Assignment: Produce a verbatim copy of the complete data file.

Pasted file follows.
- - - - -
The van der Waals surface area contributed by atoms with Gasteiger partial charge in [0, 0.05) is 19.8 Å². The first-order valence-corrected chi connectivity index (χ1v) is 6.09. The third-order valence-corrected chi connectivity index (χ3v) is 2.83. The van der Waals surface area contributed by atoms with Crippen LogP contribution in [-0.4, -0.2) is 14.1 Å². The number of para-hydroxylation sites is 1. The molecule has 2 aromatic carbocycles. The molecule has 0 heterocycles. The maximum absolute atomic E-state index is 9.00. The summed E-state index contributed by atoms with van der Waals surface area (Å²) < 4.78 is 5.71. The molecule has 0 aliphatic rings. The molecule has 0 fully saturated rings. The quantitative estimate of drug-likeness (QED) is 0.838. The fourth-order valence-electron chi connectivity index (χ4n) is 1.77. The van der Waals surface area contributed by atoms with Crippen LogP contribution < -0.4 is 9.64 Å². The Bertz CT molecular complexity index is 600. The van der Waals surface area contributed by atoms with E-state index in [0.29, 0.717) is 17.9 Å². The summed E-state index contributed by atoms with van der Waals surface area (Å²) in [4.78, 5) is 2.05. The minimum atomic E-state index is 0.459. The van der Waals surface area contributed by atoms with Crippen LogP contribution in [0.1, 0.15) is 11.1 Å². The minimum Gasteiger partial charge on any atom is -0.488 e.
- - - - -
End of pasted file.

The van der Waals surface area contributed by atoms with Gasteiger partial charge in [0, 0.05) is 19.8 Å². The first-order valence-corrected chi connectivity index (χ1v) is 6.09. The third-order valence-corrected chi connectivity index (χ3v) is 2.83. The van der Waals surface area contributed by atoms with Crippen LogP contribution in [-0.4, -0.2) is 14.1 Å². The number of para-hydroxylation sites is 1. The molecule has 2 aromatic carbocycles. The molecule has 0 heterocycles. The maximum absolute atomic E-state index is 9.00. The summed E-state index contributed by atoms with van der Waals surface area (Å²) < 4.78 is 5.71. The molecule has 0 aliphatic rings. The molecule has 0 fully saturated rings. The quantitative estimate of drug-likeness (QED) is 0.838. The fourth-order valence-electron chi connectivity index (χ4n) is 1.77. The van der Waals surface area contributed by atoms with Crippen LogP contribution < -0.4 is 9.64 Å². The Bertz CT molecular complexity index is 600. The van der Waals surface area contributed by atoms with E-state index in [0.29, 0.717) is 17.9 Å². The summed E-state index contributed by atoms with van der Waals surface area (Å²) in [4.78, 5) is 2.05. The minimum atomic E-state index is 0.459. The van der Waals surface area contributed by atoms with Crippen LogP contribution in [0.1, 0.15) is 11.1 Å². The minimum Gasteiger partial charge on any atom is -0.488 e.